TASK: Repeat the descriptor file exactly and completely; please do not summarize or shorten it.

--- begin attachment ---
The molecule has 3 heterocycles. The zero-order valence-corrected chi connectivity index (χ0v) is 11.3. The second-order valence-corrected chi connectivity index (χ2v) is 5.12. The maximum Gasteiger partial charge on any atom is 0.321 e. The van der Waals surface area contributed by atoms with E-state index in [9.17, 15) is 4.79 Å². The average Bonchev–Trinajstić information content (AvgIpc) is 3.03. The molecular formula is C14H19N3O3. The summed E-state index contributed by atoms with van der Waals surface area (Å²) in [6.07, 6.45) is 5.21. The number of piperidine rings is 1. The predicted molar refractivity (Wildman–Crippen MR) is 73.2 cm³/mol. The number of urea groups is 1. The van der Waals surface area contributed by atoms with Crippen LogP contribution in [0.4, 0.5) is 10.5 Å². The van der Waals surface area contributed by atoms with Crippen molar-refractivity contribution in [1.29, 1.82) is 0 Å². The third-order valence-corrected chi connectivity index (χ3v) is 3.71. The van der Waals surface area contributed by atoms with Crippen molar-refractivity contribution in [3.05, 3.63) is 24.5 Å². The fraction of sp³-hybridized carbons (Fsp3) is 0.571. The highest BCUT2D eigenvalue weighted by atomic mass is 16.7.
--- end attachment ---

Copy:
The molecule has 3 heterocycles. The zero-order valence-corrected chi connectivity index (χ0v) is 11.3. The second-order valence-corrected chi connectivity index (χ2v) is 5.12. The maximum Gasteiger partial charge on any atom is 0.321 e. The van der Waals surface area contributed by atoms with E-state index in [9.17, 15) is 4.79 Å². The average Bonchev–Trinajstić information content (AvgIpc) is 3.03. The molecular formula is C14H19N3O3. The summed E-state index contributed by atoms with van der Waals surface area (Å²) in [6.07, 6.45) is 5.21. The number of piperidine rings is 1. The predicted molar refractivity (Wildman–Crippen MR) is 73.2 cm³/mol. The number of urea groups is 1. The van der Waals surface area contributed by atoms with Crippen LogP contribution in [0.4, 0.5) is 10.5 Å². The van der Waals surface area contributed by atoms with Crippen molar-refractivity contribution in [1.29, 1.82) is 0 Å². The third-order valence-corrected chi connectivity index (χ3v) is 3.71. The van der Waals surface area contributed by atoms with Crippen molar-refractivity contribution in [3.05, 3.63) is 24.5 Å². The fraction of sp³-hybridized carbons (Fsp3) is 0.571. The highest BCUT2D eigenvalue weighted by atomic mass is 16.7.